On Monday, FriendFeed previewed a new user interface, in beta, aimed to make the site easier to read, and also, to help people get updates from their "favorite" friends, through the deployment of lists that show a subset of your friends' updates, or through a new ability to remove individuals' updates from your home feed. The update also included a few new features, including photo posting from the main feed, a new UI that shows rooms and service details on all pages, and the ability to browse FriendFeed through the eyes of another user by seeing their home feed.
While the updates were welcome, and visible at beta.friendfeed.com, I feel the team missed an opportunity to make some critical updates which I hope are on the near-term roadmap. Here are some of the big ones.
1. There Are Still No User Profiles
In December, when I posted 10 Suggestions for FriendFeed, my number one request was for an option to add a small biography or profile to each user's page. While it's true that a person's collective Tweets or blog posts or bookmarks give a good indication to who they are, it would still be good to have more details around a fellow user, as well as the option to search and find new users based on details in their profile, for example, by company, by geography or university.
2. The Issue of Duplicates and Original Items Has Not Been Addressed
I might take multiple actions on single item. For example, I could post this blog post, tweet about it, add it to my Google Reader shared items list, bookmark it on Delicious, submit it to Digg and add it to StumbleUpon. In theory, as FriendFeed knows I did all this, it could show my multiple actions on one item. It would also be good to click on an item and see "Other Conversations Around this Item" or "Find the Original Item" to reduce parallel comment threads and reduce the number of times that a share by a popular user trumps an original piece by a less-known user.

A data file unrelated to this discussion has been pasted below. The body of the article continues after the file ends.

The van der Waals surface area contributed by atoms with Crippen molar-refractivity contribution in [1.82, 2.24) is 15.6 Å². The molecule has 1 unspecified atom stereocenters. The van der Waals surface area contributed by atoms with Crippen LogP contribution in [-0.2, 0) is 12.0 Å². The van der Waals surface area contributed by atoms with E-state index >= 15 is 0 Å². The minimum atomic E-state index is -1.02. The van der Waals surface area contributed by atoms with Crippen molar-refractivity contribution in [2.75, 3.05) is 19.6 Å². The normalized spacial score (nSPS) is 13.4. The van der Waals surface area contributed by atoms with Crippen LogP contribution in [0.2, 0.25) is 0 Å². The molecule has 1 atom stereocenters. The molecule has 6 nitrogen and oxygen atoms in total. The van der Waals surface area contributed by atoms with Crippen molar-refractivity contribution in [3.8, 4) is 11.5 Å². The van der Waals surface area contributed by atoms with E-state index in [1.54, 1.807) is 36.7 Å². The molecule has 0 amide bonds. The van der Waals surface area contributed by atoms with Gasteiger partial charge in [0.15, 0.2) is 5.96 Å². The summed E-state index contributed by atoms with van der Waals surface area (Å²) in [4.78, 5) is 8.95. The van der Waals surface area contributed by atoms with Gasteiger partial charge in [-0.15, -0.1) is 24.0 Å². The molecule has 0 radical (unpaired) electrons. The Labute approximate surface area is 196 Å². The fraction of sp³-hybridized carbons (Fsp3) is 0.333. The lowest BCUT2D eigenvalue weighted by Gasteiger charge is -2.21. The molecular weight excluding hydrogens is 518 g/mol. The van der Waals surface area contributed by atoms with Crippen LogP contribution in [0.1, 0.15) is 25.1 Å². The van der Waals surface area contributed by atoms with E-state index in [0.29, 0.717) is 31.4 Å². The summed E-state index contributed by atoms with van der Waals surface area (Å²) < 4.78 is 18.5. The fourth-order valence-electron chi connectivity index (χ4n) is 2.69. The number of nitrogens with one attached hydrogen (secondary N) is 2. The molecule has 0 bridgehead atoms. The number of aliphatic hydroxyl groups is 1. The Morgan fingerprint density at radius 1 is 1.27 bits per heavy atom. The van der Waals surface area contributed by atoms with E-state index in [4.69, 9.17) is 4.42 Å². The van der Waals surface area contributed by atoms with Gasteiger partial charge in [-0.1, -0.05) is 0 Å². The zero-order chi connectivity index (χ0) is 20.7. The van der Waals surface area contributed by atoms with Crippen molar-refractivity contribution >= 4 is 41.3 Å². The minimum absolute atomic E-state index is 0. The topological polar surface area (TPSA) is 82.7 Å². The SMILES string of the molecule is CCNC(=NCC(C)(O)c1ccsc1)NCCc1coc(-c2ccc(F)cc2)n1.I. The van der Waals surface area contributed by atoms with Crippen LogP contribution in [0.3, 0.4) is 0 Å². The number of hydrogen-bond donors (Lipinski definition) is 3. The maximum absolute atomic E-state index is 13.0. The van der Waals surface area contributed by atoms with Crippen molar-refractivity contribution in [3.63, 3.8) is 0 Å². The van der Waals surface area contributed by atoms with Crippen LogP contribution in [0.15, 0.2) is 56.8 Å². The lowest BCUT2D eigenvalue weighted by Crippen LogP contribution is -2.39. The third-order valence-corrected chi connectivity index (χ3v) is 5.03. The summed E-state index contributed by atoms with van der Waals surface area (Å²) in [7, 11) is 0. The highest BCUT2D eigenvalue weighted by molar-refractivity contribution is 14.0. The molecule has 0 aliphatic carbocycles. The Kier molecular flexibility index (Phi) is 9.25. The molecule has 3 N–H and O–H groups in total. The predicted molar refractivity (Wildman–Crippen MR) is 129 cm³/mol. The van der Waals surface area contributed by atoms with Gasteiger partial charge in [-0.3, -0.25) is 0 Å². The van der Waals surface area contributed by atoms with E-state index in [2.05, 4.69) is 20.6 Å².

3. There Is No Ability to Message Other Users
As the service has become a foundation for communication and sharing, it makes sense that you could send notes within FriendFeed to other users. While some have grown tired of DMs (Direct Messages) on Twitter, they are very useful for short one-to-one notes. On FriendFeed, you either need to publicly message somebody, or dig around their personal blog, assuming they have one, to track down an e-mail address.
4. The Controversial Default Users Are Still There
One of the most universally disliked issues with FriendFeed was that new users were guided to follow nine of the most visible users, reinforcing some people's concern that the so-called A-list had transitioned from the blogosphere to FriendFeed as well. Among the most notable critics were Allen Stern of CenterNetworks (See: FriendFeed Follower Patterns Exposed) and Om Malik of GigaOM (See: FriendFeed. More Like (Fake)FriendFeed) While co-founder Paul Buchheit called the issue "a growing misunderstanding", and that the recommendations were made from the "entire set of FriendFeed users", not "hand selected", the fact remained that the popular users were getting more popular.
Now, instead of the default nine users who were presented to all new FriendFeed subscribers, the new beta interface instead shows 24 default users in a three by eight grid. I signed up to an account with a new e-mail address and was presented with two dozen users. (Click the left image to see all 24) 22 of those users were men, 22 were white and there were two Asian (one male, one female). Of the 24, almost all are popular faces in the tech blogosphere, reflecting the true lack of diversity in this list. My real FriendFeed friends list has a very healthy mixture of black, white, Asian, male and female, tech and non-tech, which you couldn't gather from these defaults, myself included.
I'd be lying if I didn't say I was flattered to be part of the default list, drawn from popular FriendFeed users, but if it were up to me, I'd have the ability to remove people from this list or refresh to get more options (like Facebook does it), or to enter keywords to show what I'm most interested in, which would give me some suggested friends to start.
5. There Is No Way to Share Items With a Subset of People